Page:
Arts Feature: Albums of 2012


This is not a comprehensive list. I haven't even heard all the albums released this year. These are my personal picks.

Kathleen Edwards – Voyageur

Produced by Justin Vernon, Voyageur is 12 tracks of beautiful alt-country-rock. I have never heard a collection of songs relate with such balance to the nature of the personal relationship – aside from perhaps Saint Cohen’s, of course. Lines like: “Everybody’s talking ‘bout how they know me and you / Well I can be cruel, and so can you”, on the luxurious “Pink Champagne”, or the line – from my favourite song released this year, “House Full of Empty Rooms”: “You don’t talk to me / Not the way that you used to / Maybe I don’t listen / In a way that makes you think I do”, show a delicate rationality of thought I have not heard in much – if any – modern music.

Voyageur has its upbeat numbers too. Thematically the album is juxtaposed from track to track with fast and slow songs; the slow with imagery surrounding the loss of a relationship, and the upbeat with imagery surrounding the hope of building a new one. Justin Vernon’s production, and Kathleen Edward’s voice, lift the album above the plethora of musical releases this year, but it is the beauty, understanding and sadness inherent in the lyrics that make this album something special.

Frank Ocean – Channel Orange

Like Kathleen Edwards, Ocean’s lyrics immediately raise him above the mediocrity. There is the obvious, and the deceivingly simple lyrics of the haunting “Thinking ‘bout You,” for example. Ocean calls things how he sees them too, on songs like “Crack Rock“: “fuckin’ pig get shot / 300 men will search for me / my brother get [shot] / & don’t no one hear the sound.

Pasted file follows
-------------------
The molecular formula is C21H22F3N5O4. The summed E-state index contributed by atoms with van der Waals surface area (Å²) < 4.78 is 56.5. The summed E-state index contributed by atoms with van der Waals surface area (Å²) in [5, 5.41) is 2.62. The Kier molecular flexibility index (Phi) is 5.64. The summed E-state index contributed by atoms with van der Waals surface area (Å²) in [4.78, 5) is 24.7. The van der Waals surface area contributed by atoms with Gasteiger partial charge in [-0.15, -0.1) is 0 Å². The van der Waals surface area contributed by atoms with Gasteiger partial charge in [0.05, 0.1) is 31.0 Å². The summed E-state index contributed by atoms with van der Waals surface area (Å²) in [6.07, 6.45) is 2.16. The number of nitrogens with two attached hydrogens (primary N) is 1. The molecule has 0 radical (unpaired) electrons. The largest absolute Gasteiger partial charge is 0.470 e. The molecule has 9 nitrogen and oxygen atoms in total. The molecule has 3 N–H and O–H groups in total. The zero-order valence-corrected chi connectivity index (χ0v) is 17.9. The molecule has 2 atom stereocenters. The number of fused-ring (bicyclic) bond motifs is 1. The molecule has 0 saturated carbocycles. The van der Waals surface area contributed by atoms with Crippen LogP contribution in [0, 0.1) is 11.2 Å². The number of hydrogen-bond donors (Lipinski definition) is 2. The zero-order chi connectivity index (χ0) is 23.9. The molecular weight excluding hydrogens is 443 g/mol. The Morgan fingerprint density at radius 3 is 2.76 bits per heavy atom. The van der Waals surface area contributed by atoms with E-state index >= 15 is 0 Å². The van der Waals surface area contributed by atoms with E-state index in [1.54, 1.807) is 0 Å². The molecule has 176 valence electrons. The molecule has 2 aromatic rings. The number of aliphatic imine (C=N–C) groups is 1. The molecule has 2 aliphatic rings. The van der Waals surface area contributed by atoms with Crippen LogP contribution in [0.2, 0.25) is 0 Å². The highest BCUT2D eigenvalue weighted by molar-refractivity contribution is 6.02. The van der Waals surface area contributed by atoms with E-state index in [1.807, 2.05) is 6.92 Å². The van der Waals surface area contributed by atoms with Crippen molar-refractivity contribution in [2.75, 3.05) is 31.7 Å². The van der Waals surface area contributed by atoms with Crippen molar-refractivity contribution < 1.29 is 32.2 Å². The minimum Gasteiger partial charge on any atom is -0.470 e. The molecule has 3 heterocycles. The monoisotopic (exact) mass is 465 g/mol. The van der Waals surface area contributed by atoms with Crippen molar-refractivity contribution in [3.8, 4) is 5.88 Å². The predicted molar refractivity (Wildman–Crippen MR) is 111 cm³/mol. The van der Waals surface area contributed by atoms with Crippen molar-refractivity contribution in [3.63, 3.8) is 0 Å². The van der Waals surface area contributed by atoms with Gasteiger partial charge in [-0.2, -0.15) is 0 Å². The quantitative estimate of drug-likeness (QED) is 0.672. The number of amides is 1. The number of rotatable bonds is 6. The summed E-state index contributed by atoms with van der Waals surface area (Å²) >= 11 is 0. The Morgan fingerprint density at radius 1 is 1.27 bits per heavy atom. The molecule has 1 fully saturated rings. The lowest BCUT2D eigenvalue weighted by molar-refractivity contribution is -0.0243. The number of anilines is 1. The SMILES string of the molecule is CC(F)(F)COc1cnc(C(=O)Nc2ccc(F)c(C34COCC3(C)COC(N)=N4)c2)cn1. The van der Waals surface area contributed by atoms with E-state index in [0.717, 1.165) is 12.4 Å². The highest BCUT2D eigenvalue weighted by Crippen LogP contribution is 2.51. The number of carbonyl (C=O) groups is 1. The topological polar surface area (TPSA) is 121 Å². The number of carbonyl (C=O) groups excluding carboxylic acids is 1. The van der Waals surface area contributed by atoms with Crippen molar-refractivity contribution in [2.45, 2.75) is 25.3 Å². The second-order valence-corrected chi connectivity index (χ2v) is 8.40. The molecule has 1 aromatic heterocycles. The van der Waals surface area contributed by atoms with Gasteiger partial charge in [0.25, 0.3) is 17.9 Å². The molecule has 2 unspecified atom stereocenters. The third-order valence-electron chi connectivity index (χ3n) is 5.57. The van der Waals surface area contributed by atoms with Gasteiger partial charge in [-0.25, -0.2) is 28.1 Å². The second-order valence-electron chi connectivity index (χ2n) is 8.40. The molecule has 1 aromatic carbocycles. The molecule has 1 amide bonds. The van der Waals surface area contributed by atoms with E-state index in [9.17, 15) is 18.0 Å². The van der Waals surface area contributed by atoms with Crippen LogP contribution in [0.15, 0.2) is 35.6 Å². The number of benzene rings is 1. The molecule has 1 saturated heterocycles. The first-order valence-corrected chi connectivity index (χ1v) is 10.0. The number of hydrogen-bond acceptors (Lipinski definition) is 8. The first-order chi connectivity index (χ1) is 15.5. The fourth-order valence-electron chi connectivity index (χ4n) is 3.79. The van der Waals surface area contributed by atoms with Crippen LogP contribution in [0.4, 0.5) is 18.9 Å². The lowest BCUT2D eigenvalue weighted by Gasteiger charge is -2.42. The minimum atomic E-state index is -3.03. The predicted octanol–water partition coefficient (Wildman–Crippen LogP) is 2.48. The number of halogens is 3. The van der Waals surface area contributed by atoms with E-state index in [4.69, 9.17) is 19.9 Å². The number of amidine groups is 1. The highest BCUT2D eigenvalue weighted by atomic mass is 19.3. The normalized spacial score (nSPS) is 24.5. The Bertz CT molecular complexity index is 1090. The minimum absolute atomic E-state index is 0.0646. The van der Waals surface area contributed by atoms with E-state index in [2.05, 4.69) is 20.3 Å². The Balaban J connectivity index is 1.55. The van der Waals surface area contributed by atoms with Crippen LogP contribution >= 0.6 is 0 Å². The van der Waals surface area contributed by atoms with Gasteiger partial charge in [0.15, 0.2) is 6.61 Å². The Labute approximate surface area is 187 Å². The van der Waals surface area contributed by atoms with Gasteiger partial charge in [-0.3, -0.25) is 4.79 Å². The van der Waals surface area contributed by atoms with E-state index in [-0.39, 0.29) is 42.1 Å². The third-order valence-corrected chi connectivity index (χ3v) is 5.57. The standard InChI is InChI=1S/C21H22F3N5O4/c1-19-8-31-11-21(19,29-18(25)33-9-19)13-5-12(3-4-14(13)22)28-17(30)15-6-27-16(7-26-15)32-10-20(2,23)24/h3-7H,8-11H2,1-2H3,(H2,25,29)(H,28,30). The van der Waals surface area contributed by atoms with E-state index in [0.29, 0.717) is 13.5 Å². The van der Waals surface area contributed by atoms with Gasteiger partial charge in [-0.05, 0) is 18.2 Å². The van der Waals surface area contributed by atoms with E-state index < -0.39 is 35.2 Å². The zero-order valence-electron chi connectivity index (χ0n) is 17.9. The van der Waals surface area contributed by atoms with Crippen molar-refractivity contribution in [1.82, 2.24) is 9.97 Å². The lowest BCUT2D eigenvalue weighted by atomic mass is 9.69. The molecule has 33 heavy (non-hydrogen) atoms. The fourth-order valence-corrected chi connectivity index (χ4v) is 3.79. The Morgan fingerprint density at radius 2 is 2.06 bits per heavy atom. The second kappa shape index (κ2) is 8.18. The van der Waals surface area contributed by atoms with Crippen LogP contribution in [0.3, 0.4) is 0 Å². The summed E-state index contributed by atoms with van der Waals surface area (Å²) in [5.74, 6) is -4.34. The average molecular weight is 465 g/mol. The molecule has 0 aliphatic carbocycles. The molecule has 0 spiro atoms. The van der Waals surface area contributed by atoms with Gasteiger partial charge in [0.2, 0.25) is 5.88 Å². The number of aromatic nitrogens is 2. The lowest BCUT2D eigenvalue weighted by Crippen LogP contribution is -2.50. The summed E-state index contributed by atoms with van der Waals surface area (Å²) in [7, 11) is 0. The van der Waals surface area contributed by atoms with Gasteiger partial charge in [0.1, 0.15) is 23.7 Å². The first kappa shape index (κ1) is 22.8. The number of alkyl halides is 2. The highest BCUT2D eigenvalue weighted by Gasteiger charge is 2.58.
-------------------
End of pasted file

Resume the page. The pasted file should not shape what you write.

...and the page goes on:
The music Ocean creates is as diverse and it is precise. With the interludes throughout the album, we are better shown the underlying themes of the album –disparity of wealth and absence of honest feeling. The album is mid-tempo R&B of the highest order. The refrain in “Pyramids” (video below) is the best sound I have heard this year in music.

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Tame Impala – Lonerism

Absolute sonic delight. Following on from the excellent Innerspeaker, Tame Impala remain the most elaborate, classy – and, ultimately, the best purveyors of psychedelic prog-rock working today. If you liked Pink Floyd’s Syd Barrett days, you will love this. If you like ornate drum-led majesty, you’ll love this. In fact, I can’t recommend them enough: whether you’re running, walking, driving, or sitting on a bus, this album beats its way into your subconscious and, quite fantastically, fixes your perspective to a more positive pattern of thought.

Again, Tame Impala’s lyrics ensure they have substance behind their undoubted style. The first track, “Be Above It”, is a perfect example – so many times lately I have popped my earphones in, went straight for this song, and whatever mood I was in, it instantly draws me out of myself: “I'll just close my eyes / and make so that all these things don't affect me now /I know that I gotta be above it now.” Wonderful stuff.

The Men – Open Your Heart